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We can still salvage our battered reputation

By unknown | Jun 04, 2008 | COMMENTS [ 0 ]

The recent tragic violence against foreign African nationals brought out the worst in some of us and brought out the best in many fellow South Africans.

The recent tragic violence against foreign African nationals brought out the worst in some of us and brought out the best in many fellow South Africans.

The deeply regrettable violence led the country's compassionate moral leader, Archbishop Emeritus Desmond Tutu, to apologise to the world on behalf of us all.

Many other religious, civic and political leaders not only made statements condemning the attacks that claimed lives and property, but provided shelter and support.

This is a matter that the 2010 World Cup Organising Committee has had to deal with, especially at the Fifa Congress in Australia where Danny Jordaan, the CEO of the committee, gave assurances about safety in the country and lambasted the attacks on foreigners.

Newspapers and radio stations made enquiries about the effect this violence had on the preparations for the tournament.

Our position remains very clear; we condemn the violence and we are confident that this hugely embarrassing tragedy that befell us as a nation and caused the country so much pain will be brought under control speedily.

We are also encouraged by the response of the thousands of ordinary citizens as well as communities that have provided support for the affected foreign nationals.

Earlier this week, our sponsors and partners, FNB announced that they will put money to help the displaced while another partner, MTN indicated they would do the same. We are pleased about this. In the meantime, the authorities, especially in Gauteng, are addressing some of the causes of the violence while dealing with those who instigated the violence. Obviously, long-term solutions would have to be found and the best way is to investigate the underlying causes and respond appropriately.

Already, some of the impoverished communities where the violence broke out are complaining that whereas it is commendable that the victims of the violence are being provided with material support and shelter, their situation is not being dealt with at all. It is very important that as a society, especially the local authorities, we respond to this concern fairly and very quickly.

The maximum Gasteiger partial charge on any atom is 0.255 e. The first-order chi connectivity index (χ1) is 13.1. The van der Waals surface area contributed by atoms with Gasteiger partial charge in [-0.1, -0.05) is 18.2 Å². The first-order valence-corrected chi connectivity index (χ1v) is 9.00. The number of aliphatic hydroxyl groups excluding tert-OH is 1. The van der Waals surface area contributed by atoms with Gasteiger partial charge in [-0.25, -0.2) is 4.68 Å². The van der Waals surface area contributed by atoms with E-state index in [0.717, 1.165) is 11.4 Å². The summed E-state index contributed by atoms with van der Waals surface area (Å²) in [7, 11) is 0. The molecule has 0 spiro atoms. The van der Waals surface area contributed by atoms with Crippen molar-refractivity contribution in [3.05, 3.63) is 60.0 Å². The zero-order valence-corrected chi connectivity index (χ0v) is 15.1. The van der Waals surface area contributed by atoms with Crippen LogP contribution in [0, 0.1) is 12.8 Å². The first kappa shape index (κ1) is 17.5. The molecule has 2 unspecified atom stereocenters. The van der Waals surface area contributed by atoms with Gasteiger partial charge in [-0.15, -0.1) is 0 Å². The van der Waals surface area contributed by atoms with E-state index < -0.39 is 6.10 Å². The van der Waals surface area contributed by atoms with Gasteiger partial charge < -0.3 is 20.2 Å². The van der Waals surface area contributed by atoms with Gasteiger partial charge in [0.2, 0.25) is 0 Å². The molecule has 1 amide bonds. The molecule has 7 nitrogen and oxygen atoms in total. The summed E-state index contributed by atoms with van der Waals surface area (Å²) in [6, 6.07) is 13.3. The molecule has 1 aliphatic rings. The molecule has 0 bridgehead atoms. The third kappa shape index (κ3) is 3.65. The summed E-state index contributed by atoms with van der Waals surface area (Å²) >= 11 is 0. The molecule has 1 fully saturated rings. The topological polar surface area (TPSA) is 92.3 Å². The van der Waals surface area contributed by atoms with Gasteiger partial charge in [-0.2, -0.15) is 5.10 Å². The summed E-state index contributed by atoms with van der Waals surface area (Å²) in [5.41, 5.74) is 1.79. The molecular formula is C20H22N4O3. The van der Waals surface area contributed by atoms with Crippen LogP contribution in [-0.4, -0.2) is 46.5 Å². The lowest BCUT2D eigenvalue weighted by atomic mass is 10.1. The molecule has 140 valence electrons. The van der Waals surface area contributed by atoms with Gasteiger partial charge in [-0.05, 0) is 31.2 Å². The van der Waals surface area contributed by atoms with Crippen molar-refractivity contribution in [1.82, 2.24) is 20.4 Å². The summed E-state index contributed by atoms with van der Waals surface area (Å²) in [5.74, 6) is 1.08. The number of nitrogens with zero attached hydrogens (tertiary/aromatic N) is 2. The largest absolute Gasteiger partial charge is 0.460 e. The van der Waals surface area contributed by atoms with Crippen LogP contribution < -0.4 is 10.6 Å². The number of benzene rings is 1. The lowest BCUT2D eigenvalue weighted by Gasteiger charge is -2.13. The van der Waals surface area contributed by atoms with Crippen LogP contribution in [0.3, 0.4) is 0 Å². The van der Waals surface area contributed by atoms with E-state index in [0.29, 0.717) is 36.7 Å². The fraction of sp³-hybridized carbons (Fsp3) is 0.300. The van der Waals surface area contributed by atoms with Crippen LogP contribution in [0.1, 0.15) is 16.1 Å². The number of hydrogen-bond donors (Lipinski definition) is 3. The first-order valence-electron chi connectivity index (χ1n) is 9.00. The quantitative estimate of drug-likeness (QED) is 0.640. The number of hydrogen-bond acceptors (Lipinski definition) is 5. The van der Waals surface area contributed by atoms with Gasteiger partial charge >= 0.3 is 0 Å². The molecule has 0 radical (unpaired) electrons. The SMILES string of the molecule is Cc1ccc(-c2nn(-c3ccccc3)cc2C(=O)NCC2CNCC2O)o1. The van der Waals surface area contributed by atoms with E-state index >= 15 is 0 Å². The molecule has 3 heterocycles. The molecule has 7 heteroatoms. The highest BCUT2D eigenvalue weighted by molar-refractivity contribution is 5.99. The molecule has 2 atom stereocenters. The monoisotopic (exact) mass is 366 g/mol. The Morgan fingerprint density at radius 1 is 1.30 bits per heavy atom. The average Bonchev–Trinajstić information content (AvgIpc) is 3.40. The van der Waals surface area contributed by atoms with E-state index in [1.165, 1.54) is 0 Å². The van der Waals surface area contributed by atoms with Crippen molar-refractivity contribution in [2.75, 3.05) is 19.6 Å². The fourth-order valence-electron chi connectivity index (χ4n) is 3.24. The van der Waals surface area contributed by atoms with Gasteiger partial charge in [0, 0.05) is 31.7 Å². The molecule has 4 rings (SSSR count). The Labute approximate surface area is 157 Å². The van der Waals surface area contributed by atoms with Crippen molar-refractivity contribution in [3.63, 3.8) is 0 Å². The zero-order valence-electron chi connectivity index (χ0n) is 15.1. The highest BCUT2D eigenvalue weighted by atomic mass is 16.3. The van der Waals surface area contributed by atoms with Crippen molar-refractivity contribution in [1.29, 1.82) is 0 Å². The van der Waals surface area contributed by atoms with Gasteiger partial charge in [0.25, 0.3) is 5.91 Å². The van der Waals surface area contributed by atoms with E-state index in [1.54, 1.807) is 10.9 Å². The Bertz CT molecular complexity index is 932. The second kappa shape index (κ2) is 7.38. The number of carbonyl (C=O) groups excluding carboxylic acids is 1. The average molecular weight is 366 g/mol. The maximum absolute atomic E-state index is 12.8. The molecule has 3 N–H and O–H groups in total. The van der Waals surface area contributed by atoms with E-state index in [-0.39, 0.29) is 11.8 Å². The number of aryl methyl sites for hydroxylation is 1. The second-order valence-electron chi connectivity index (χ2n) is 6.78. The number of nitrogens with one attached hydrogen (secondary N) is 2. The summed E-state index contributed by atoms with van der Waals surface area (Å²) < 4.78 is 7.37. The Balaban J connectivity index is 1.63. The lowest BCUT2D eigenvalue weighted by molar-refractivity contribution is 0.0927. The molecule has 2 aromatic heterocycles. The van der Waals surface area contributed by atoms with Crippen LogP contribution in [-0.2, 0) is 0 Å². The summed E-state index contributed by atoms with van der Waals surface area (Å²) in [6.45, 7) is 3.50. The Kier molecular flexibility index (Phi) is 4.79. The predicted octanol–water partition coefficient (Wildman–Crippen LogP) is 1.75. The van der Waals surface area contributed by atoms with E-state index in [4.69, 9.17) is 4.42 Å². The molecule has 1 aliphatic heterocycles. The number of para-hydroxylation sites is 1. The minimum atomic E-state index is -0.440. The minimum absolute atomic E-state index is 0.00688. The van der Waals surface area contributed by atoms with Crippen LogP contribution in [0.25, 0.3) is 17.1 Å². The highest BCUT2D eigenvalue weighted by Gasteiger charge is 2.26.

If left unattended, it may lead to further and more serious problems in the future.

We have been scarred and we have been shocked by this turn of events but still we have an opportunity to salvage our reputation as a country.

The World Cup offers us an opportunity to make true our promise of delivering an African event.

First, as already indicated, we can and will, together with our partners, pledge solidarity with the victims of this violence. At the same time we must play a role in promoting development through sport in these impoverished informal settlements.

One such initiative is the 20 centres for 2010 by Fifa, which is going to establish five of these multipurpose centres in South Africa and 15 in other parts of the African continent.

After discussions with other role-players, including the department of foreign affairs and sponsors, the Organising Committee intends involving school children from other African countries in the schools campaign we launched recently.

The schools campaign is very important in the promotion of South African values based on human rights and Fifa values of fair play and anti-racism.

Beyond these campaigns is the spirit of the World Cup itself, which is a celebration of friendship and humanity across the globe.


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